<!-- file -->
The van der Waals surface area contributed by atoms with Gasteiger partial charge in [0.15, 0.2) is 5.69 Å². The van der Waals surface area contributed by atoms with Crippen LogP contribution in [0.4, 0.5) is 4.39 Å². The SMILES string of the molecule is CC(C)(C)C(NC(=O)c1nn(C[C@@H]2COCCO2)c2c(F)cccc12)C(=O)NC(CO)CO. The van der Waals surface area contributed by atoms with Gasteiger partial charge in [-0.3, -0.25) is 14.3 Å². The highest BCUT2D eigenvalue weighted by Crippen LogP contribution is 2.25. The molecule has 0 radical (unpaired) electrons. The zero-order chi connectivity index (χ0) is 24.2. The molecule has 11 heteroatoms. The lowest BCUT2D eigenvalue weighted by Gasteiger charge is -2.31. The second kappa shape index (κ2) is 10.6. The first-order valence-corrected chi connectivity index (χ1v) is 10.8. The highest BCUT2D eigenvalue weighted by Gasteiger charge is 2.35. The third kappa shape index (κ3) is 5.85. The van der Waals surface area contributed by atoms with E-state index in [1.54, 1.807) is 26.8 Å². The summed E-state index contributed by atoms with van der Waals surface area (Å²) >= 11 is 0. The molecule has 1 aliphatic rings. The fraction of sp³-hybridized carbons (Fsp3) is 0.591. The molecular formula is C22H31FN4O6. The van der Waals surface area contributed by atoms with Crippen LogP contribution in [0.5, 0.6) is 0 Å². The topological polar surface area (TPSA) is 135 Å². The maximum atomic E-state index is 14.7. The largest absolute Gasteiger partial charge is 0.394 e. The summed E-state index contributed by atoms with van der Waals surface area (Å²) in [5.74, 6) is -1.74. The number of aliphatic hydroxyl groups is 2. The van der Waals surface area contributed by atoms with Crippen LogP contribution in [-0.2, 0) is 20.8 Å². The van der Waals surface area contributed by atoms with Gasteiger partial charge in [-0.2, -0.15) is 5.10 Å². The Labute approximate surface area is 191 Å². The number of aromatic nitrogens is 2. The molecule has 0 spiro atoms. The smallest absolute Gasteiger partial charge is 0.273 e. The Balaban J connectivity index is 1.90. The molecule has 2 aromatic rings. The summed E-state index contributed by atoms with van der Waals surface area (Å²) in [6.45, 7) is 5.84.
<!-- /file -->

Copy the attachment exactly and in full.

The van der Waals surface area contributed by atoms with Gasteiger partial charge in [0.15, 0.2) is 5.69 Å². The van der Waals surface area contributed by atoms with Crippen LogP contribution in [0.4, 0.5) is 4.39 Å². The SMILES string of the molecule is CC(C)(C)C(NC(=O)c1nn(C[C@@H]2COCCO2)c2c(F)cccc12)C(=O)NC(CO)CO. The van der Waals surface area contributed by atoms with Gasteiger partial charge in [-0.3, -0.25) is 14.3 Å². The highest BCUT2D eigenvalue weighted by Crippen LogP contribution is 2.25. The molecule has 0 radical (unpaired) electrons. The zero-order chi connectivity index (χ0) is 24.2. The molecule has 11 heteroatoms. The lowest BCUT2D eigenvalue weighted by Gasteiger charge is -2.31. The second kappa shape index (κ2) is 10.6. The first-order valence-corrected chi connectivity index (χ1v) is 10.8. The highest BCUT2D eigenvalue weighted by Gasteiger charge is 2.35. The third kappa shape index (κ3) is 5.85. The van der Waals surface area contributed by atoms with E-state index in [1.54, 1.807) is 26.8 Å². The summed E-state index contributed by atoms with van der Waals surface area (Å²) >= 11 is 0. The molecule has 1 aliphatic rings. The fraction of sp³-hybridized carbons (Fsp3) is 0.591. The molecular formula is C22H31FN4O6. The van der Waals surface area contributed by atoms with Crippen LogP contribution in [0.5, 0.6) is 0 Å². The topological polar surface area (TPSA) is 135 Å². The maximum atomic E-state index is 14.7. The largest absolute Gasteiger partial charge is 0.394 e. The summed E-state index contributed by atoms with van der Waals surface area (Å²) in [5.74, 6) is -1.74. The number of aliphatic hydroxyl groups is 2. The van der Waals surface area contributed by atoms with Crippen LogP contribution in [-0.2, 0) is 20.8 Å². The van der Waals surface area contributed by atoms with Gasteiger partial charge in [-0.2, -0.15) is 5.10 Å². The Labute approximate surface area is 191 Å². The number of aromatic nitrogens is 2. The molecule has 0 spiro atoms. The smallest absolute Gasteiger partial charge is 0.273 e. The Balaban J connectivity index is 1.90. The molecule has 2 aromatic rings. The summed E-state index contributed by atoms with van der Waals surface area (Å²) in [6.45, 7) is 5.84.